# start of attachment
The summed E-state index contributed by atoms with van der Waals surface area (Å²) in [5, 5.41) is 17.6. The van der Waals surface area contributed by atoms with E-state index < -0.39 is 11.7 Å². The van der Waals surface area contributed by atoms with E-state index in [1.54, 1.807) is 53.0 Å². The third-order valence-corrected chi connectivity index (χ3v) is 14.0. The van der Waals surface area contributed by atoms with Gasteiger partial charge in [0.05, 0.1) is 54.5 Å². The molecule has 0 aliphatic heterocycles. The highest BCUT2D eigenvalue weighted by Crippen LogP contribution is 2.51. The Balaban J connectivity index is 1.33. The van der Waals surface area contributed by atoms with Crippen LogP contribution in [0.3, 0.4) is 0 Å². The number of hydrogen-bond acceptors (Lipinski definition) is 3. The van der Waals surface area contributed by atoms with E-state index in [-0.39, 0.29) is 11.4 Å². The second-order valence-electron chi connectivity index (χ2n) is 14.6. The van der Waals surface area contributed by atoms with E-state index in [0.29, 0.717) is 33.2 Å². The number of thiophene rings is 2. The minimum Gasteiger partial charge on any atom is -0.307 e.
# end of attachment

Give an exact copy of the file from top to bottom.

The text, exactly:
The summed E-state index contributed by atoms with van der Waals surface area (Å²) in [5, 5.41) is 17.6. The van der Waals surface area contributed by atoms with E-state index < -0.39 is 11.7 Å². The van der Waals surface area contributed by atoms with E-state index in [1.54, 1.807) is 53.0 Å². The third-order valence-corrected chi connectivity index (χ3v) is 14.0. The van der Waals surface area contributed by atoms with Gasteiger partial charge in [0.05, 0.1) is 54.5 Å². The molecule has 0 aliphatic heterocycles. The highest BCUT2D eigenvalue weighted by Crippen LogP contribution is 2.51. The Balaban J connectivity index is 1.33. The van der Waals surface area contributed by atoms with Crippen LogP contribution in [0.3, 0.4) is 0 Å². The number of hydrogen-bond acceptors (Lipinski definition) is 3. The van der Waals surface area contributed by atoms with E-state index in [-0.39, 0.29) is 11.4 Å². The second-order valence-electron chi connectivity index (χ2n) is 14.6. The van der Waals surface area contributed by atoms with E-state index in [0.29, 0.717) is 33.2 Å². The number of thiophene rings is 2. The minimum Gasteiger partial charge on any atom is -0.307 e.